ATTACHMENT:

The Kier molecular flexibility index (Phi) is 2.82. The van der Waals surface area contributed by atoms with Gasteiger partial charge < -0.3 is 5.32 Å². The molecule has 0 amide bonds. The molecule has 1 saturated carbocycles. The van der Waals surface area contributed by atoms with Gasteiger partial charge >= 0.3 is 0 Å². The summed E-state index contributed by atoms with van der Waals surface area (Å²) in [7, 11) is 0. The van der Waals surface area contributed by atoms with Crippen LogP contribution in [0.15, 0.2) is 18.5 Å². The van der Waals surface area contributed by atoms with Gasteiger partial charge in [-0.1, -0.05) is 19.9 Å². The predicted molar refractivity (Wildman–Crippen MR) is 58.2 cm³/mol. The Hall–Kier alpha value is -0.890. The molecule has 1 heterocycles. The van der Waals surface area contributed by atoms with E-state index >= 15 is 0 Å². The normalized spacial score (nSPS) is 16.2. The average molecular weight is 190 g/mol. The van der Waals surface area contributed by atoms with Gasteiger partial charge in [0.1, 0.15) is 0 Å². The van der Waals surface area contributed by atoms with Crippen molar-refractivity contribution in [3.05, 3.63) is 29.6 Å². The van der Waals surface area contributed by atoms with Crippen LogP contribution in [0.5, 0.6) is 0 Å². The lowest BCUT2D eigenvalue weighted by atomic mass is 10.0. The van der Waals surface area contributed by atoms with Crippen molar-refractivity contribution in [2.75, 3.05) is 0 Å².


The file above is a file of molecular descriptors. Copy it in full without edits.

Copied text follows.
The Kier molecular flexibility index (Phi) is 2.82. The van der Waals surface area contributed by atoms with Gasteiger partial charge < -0.3 is 5.32 Å². The molecule has 0 amide bonds. The molecule has 1 saturated carbocycles. The van der Waals surface area contributed by atoms with Gasteiger partial charge >= 0.3 is 0 Å². The summed E-state index contributed by atoms with van der Waals surface area (Å²) in [7, 11) is 0. The van der Waals surface area contributed by atoms with Crippen LogP contribution in [0.15, 0.2) is 18.5 Å². The van der Waals surface area contributed by atoms with Gasteiger partial charge in [-0.1, -0.05) is 19.9 Å². The predicted molar refractivity (Wildman–Crippen MR) is 58.2 cm³/mol. The Hall–Kier alpha value is -0.890. The molecule has 1 heterocycles. The van der Waals surface area contributed by atoms with E-state index >= 15 is 0 Å². The normalized spacial score (nSPS) is 16.2. The average molecular weight is 190 g/mol. The van der Waals surface area contributed by atoms with Gasteiger partial charge in [0.1, 0.15) is 0 Å². The van der Waals surface area contributed by atoms with Crippen molar-refractivity contribution in [3.05, 3.63) is 29.6 Å². The van der Waals surface area contributed by atoms with Crippen LogP contribution in [0.5, 0.6) is 0 Å². The lowest BCUT2D eigenvalue weighted by atomic mass is 10.0. The van der Waals surface area contributed by atoms with Crippen molar-refractivity contribution in [2.75, 3.05) is 0 Å².